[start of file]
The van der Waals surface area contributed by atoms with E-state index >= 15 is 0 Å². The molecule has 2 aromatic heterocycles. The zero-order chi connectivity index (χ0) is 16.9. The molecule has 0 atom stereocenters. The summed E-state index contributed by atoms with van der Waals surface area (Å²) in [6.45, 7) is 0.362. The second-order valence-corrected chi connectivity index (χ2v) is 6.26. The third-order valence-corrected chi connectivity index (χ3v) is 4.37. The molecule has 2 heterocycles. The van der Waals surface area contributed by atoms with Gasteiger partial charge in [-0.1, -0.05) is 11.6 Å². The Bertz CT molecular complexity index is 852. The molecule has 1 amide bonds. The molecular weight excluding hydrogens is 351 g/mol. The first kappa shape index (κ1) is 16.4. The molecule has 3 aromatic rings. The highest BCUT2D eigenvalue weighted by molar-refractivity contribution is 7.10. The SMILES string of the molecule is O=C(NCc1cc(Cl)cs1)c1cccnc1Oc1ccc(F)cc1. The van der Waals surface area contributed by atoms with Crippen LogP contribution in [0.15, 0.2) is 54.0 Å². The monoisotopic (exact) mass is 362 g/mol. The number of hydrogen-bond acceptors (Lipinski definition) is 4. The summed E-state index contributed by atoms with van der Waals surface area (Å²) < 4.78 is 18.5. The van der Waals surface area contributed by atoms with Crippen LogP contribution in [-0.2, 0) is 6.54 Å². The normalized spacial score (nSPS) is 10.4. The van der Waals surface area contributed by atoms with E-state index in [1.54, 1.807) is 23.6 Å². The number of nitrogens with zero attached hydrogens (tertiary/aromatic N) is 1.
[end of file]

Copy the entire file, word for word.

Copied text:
The van der Waals surface area contributed by atoms with E-state index >= 15 is 0 Å². The molecule has 2 aromatic heterocycles. The zero-order chi connectivity index (χ0) is 16.9. The molecule has 0 atom stereocenters. The summed E-state index contributed by atoms with van der Waals surface area (Å²) in [6.45, 7) is 0.362. The second-order valence-corrected chi connectivity index (χ2v) is 6.26. The third-order valence-corrected chi connectivity index (χ3v) is 4.37. The molecule has 2 heterocycles. The van der Waals surface area contributed by atoms with Gasteiger partial charge in [-0.1, -0.05) is 11.6 Å². The Bertz CT molecular complexity index is 852. The molecule has 1 amide bonds. The molecular weight excluding hydrogens is 351 g/mol. The first kappa shape index (κ1) is 16.4. The molecule has 3 aromatic rings. The highest BCUT2D eigenvalue weighted by molar-refractivity contribution is 7.10. The SMILES string of the molecule is O=C(NCc1cc(Cl)cs1)c1cccnc1Oc1ccc(F)cc1. The van der Waals surface area contributed by atoms with Crippen LogP contribution in [0.15, 0.2) is 54.0 Å². The monoisotopic (exact) mass is 362 g/mol. The number of hydrogen-bond acceptors (Lipinski definition) is 4. The summed E-state index contributed by atoms with van der Waals surface area (Å²) < 4.78 is 18.5. The van der Waals surface area contributed by atoms with Crippen LogP contribution in [-0.2, 0) is 6.54 Å². The normalized spacial score (nSPS) is 10.4. The van der Waals surface area contributed by atoms with E-state index in [1.54, 1.807) is 23.6 Å². The number of nitrogens with zero attached hydrogens (tertiary/aromatic N) is 1.